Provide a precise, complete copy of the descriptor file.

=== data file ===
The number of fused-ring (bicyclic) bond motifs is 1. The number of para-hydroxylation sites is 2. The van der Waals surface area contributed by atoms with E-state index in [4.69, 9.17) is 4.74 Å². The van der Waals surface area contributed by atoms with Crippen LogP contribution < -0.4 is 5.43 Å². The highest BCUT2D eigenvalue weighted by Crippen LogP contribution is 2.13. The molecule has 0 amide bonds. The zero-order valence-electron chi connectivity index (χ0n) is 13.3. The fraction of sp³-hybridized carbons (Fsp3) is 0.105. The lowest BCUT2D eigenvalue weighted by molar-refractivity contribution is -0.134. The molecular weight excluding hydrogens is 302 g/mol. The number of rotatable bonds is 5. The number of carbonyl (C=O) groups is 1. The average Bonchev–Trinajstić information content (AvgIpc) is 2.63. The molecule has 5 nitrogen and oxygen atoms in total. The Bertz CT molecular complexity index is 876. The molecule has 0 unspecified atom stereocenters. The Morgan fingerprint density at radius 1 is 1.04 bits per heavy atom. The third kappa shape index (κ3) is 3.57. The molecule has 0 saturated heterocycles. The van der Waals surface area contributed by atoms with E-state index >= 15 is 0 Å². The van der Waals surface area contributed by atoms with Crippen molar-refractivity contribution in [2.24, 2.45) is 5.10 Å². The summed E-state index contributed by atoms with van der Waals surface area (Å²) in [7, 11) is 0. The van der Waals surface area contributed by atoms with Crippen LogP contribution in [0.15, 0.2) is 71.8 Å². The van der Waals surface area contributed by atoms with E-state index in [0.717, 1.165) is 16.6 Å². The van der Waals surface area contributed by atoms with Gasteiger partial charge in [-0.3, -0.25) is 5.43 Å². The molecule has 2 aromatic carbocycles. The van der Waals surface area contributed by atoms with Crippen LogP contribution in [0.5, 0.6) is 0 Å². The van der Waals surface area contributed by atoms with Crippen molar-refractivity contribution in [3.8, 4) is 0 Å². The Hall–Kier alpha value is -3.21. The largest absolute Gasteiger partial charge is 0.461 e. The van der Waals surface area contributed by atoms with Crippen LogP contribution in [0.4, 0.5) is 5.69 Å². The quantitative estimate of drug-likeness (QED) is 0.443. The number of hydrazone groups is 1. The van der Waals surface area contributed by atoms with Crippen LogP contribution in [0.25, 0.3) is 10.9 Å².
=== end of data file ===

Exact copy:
The number of fused-ring (bicyclic) bond motifs is 1. The number of para-hydroxylation sites is 2. The van der Waals surface area contributed by atoms with E-state index in [4.69, 9.17) is 4.74 Å². The van der Waals surface area contributed by atoms with Crippen LogP contribution < -0.4 is 5.43 Å². The highest BCUT2D eigenvalue weighted by Crippen LogP contribution is 2.13. The molecule has 0 amide bonds. The zero-order valence-electron chi connectivity index (χ0n) is 13.3. The fraction of sp³-hybridized carbons (Fsp3) is 0.105. The lowest BCUT2D eigenvalue weighted by molar-refractivity contribution is -0.134. The molecular weight excluding hydrogens is 302 g/mol. The number of rotatable bonds is 5. The number of carbonyl (C=O) groups is 1. The average Bonchev–Trinajstić information content (AvgIpc) is 2.63. The molecule has 5 nitrogen and oxygen atoms in total. The Bertz CT molecular complexity index is 876. The molecule has 0 unspecified atom stereocenters. The Morgan fingerprint density at radius 1 is 1.04 bits per heavy atom. The third kappa shape index (κ3) is 3.57. The molecule has 0 saturated heterocycles. The van der Waals surface area contributed by atoms with E-state index >= 15 is 0 Å². The van der Waals surface area contributed by atoms with Crippen molar-refractivity contribution in [2.24, 2.45) is 5.10 Å². The summed E-state index contributed by atoms with van der Waals surface area (Å²) in [7, 11) is 0. The van der Waals surface area contributed by atoms with Crippen LogP contribution in [0.15, 0.2) is 71.8 Å². The van der Waals surface area contributed by atoms with E-state index in [0.717, 1.165) is 16.6 Å². The van der Waals surface area contributed by atoms with Gasteiger partial charge in [-0.3, -0.25) is 5.43 Å². The molecule has 2 aromatic carbocycles. The van der Waals surface area contributed by atoms with Crippen LogP contribution in [0.5, 0.6) is 0 Å². The van der Waals surface area contributed by atoms with Crippen molar-refractivity contribution in [3.8, 4) is 0 Å². The Hall–Kier alpha value is -3.21. The largest absolute Gasteiger partial charge is 0.461 e. The van der Waals surface area contributed by atoms with Crippen LogP contribution in [0.4, 0.5) is 5.69 Å². The quantitative estimate of drug-likeness (QED) is 0.443. The number of hydrazone groups is 1. The van der Waals surface area contributed by atoms with Crippen LogP contribution in [0.25, 0.3) is 10.9 Å².